Tag Archives: Emily Dickinson

Happy 185th birthday, Emily Dickinson!

10 Dec


Emily Dickinson was born on December 10, 1830, in Amherst, Massachusetts. Throughout her life, she seldom left her home and visitors were few. She has, however, made it into several books, for young people of all ages.

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The Soul selects her own Society —
Then — shuts the Door —
To her divine Majority —
Present no more —

Unmoved — she notes the Chariots — pausing —
At her low Gate —
Unmoved — an Emperor be kneeling
Upon her Mat —

I’ve known her — from an ample nation —
Choose One —
Then — close the Valves of her attention —
Like Stone —

c. 1862


Feathers and ferris wheels

25 Jul


I always like to support local authors and I recently discovered a new one, Robin Herrera, who has published her first book, Hope is a Ferris Wheel. 

The main character, Star, is a quirky kid. She has recently moved to California from Oregon, lives in a trailer park and has layered blue hair that her classmates call a mullet. To make friends she starts a club. It starts as a Trailer Park Club, but turns into an Emily Dickinson club. I wasn’t sure if I was going to enjoy this books at first. Star is an odd duck and her life situation is a little depressing. Thank goodness the book is about HOPE because I don;t think I could have finished to without hope. Hope in a happy ending, ope that Star will make friends. One of the real strengths of the book is Star’s relationship with her older sister Winter. Winter has her own set of issues, but she is so supportive of Star I could almost get weepy talking about it.

 The book talks about some tough family issues, so I’m not sure if I would recommend it as a read aloud. There are tough issues, but Star is in 5th grade, making it a tough sell to older kids and a bit mature for some upper elementary readers. However, I believe there are a lot of ways it could be used to encourage kids to write, especially if someone were to read it during a poetry unit. There is the obvious inspiration of Emily Dickinson and specifically her “Hope is the thing with feathers” poem, which really get the club rolling. I had the idea that it would be fun to run an after school  poetry club for kids. Or maybe for teachers. We could all use a little more poetry in our lives.

Hope” is the thing with feathers
by Emily Dickinson
“Hope” is the thing with feathers –
That perches in the soul –
And sings the tune without the words –
And never stops – at all –
And sweetest – in the Gale – is heard –
And sore must be the storm –
That could abash the little Bird
That kept so many warm –
I’ve heard it in the chillest land –
And on the strangest Sea –
Yet – never – in Extremity,
It asked a crumb – of me.

Seasonal Poetry for Poetry Season

7 Apr

It is April, and it is poetry season. What better time to look at poems about seasons.


Koo the panda, along with Jon Muth, present this delightful collection of haiku.Twenty-six haiku celebrate the unique natural wonders of each of the four seasons in this charming picture book. Some of the verses will prompt smiles while others will bring readers up short and gently nudge them to look at things from a different perspective. The watercolor illustrations are as expressive as the poems.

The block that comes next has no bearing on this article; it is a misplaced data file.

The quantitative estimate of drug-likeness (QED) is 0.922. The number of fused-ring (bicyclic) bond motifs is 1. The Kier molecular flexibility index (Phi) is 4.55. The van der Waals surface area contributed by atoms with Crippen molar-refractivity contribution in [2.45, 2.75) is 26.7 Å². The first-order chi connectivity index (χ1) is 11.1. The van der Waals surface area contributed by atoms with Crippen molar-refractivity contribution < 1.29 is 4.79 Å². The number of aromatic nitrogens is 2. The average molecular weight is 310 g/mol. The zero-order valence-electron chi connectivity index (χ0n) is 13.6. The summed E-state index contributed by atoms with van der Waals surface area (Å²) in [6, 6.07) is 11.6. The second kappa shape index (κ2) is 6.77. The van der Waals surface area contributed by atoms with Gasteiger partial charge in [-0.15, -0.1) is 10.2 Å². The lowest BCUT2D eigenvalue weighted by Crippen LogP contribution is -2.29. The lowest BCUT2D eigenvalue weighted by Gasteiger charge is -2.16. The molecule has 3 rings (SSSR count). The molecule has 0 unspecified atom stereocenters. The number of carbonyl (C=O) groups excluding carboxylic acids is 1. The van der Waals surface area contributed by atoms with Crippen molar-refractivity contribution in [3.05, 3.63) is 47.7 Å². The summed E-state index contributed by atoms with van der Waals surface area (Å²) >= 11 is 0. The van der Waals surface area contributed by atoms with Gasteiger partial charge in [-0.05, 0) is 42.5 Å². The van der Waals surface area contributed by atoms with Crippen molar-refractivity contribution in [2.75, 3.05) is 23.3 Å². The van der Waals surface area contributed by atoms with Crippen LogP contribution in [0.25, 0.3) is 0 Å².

Firefly July and Other Very Short Poems selected by Paul B. Janeczko and illustrated by Melissa Sweet, looks out over a year in very short poems.


The poets in this collection range from Emily Dickinson and William Carlos Williams  to the unfortunately named Adelaide Crapsey (creator of the cinquain) and former poet laureate Ted Kooser.

There is much to love here. The selection of poems is a place to start. Each of the 30+ little gems can be enjoyed for its own sake. Couple with Melissa Sweet’s illustrations, they are astounding. As a reader, I want to linger with each poem, think of what I would illustrate, want to memorize that poem so I can share it at just the right time.


If you are nervous about poetry, start with one of these two books. They will ease you in. If you are already a fan, just simply enjoy.

Sleuthing with Emily Dickinson

25 Jun

I have never really read Emily Dickinson. She wasn’t much part of the syllabus in my Canadian education. I knew of her for sure and have come across her poetry and references to her as an adult. So, it seems both strange and exciting  that two books for middle grade readers feature Emily Dickinson and her poetry.

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Destiny, Rewritten by Kathryn Fitzmaurice is the tale of Emily Elizabeth, named after Emily Dickinson. From before her birth her mother, an Emily Dickinson scholar, predicted her daughter would be a great poet. She recorded details about Emily in a volume of her collected works, annotating poems with events in Emily’s life.  Emily, on the other hand, is obsessed with Danielle Steele and wants to be a romance writer, not a poet. When the Emily Dickinson volume is accidentally sent to a resale shop, Emily is on the trail, trying to track it down.

A murder mystery is the subject of Nobody’s Secret  by Michaela MacColl. The sleuth is a young and pre-recluse Emily Dickinson. Teenaged Emily meets a young man who later turns up dead in her pond. She does not know his identity because, when they met, they did not tell each other their name, preferring to be Nobodies. It is Emily Dickinson alone who believes his death is not an accidental drowning and she pursues the truth, even when the adults around her tell her to stop. MacColl incorporates ideas from Dickinson’s poetry into her narrative, creating plausible inspirations for their origins.

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